Dust off the glit­ter, give to a non­profit

Times Standard (Eureka) - - YOUR DAILY BREAK - Amy Dick­in­son You can con­tact Amy Dick­in­son via email: askamy@amy­dick­in­son. com and fol­low her on Twit­ter @ask­ingamy.

DEAR READ­ERS » Many of us are now in the re­cov­ery mode of the hol­i­day sea­son — after gorg­ing on gin­ger­bread and eggnog and let­ting the glit­ter of the sea­son re­lease us from December’s gloom. In the spirit of the sea­son, I present my an­nual roundup of char­i­ta­ble or­ga­ni­za­tions read­ers should con­sider sup­port­ing.

Your do­na­tion may go far­ther at a small lo­cal non­profit than at a large char­ity. All con­tri­bu­tions count.

This is a sub­jec­tive list, based on my own in­ter­ests. Your own giving should re­flect your in­ter­ests and val­ues. Most (but not all) of the or­ga­ni­za­tions listed below have a top (four-star) rat­ing on Char­i­ty­nav­i­ga­tor.org.

Char­i­ties Help­ing Children: The mis­sion and the work of Cra­dles to Crayons (cradlesto crayons.org) is sim­ple: to pro­vide the phys­i­cal ne­ces­si­ties of child­hood. From cloth­ing, to equip­ment and sup­plies, this or­ga­ni­za­tion takes in do­na­tions, of­fers com­mu­nity vol­un­teer ex­pe­ri­ences, and dis­trib­utes goods from their network of ware­houses.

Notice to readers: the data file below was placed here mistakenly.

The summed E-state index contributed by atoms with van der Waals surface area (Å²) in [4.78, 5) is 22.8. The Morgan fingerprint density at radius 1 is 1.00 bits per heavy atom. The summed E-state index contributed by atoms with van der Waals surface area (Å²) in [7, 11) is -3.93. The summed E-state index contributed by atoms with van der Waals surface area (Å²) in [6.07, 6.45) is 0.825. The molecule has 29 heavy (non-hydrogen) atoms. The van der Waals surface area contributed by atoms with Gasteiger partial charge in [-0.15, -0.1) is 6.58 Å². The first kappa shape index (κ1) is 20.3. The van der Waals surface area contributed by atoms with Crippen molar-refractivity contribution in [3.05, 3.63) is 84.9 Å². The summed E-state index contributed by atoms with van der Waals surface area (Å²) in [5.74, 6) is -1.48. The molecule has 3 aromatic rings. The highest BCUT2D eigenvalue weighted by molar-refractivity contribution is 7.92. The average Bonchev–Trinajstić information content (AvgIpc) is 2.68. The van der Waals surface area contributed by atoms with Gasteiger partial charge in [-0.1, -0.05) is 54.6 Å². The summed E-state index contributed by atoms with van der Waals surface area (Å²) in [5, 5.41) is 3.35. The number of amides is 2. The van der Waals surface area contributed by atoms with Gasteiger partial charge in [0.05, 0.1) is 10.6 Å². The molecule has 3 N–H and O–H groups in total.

Dolly Par­ton. Need

I say more? This heroen­ter­tainer is pro­vid­ing over a mil­lion books each month to children through her Imag­i­na­tion Li­brary (imag­i­na­tion li­brary.com). Quite sim­ply, she is a force for good in the world: (dol­ly­wood foun­da­tion.org).

Kids in Need Foun­da­tion (kinf.org): Their motto is “School sup­plies. Chang­ing lives,” and they do­nate school sup­plies na­tion­ally to school (and kids) in need.

Col­lege Track (col­lege track.org): This or­ga­ni­za­tion starts as­sist­ing stu­dents in ninth grade, mak­ing a 10-year com­mit­ment to pro­vide ser­vices and schol­ar­ship money to stu­dents who oth­er­wise would not be able to at­tend col­lege.

Di­rect Re­lief (di­rect re­lief.org): This or­ga­ni­za­tion, which has a sto­ried his­tory, op­er­ates in all 50 states and 70 coun­tries, de­liv­er­ing medicine, staffing med­i­cal clin­ics and pro­vid­ing med­i­cal safety nets to un­der­served pop­u­la­tions.

Po­laris (po­lar­ispro­ject. org): I first be­came aware of the work of Po­laris through a fam­ily mem­ber’s ad­vo­cacy. Hu­man traf­fick­ing is mod­ern slav­ery, and vic­tims are of­ten vul­ner­a­ble peo­ple who are co­erced, dis­lo­cated and then forced into slav­ery — of­ten in the sex trade. Vic­tims of traf­fick­ing are some­times in our midst, at bus stops, mo­tels and truck stops. Law en­force­ment, clerks and long-haul truck­ers are now be­ing trained in ways to spot and res­cue these in­di­vid­u­als. Vic­tims can text BeFree (233733) and be con­nected with an ad­vo­cate.

Homes for Our Troops (Hfo­tusa.org): One of my peren­nial fa­vorites, this group raises money and then turns the funds into ac­tion — build­ing a new home or adapt­ing an ex­ist­ing home for ac­ces­si­bil­ity. The fin­ished home is then given to a dis­abled vet­eran. All ser­vices and ma­te­ri­als are do­nated.

Newspapers in English

Newspapers from USA

© PressReader. All rights reserved.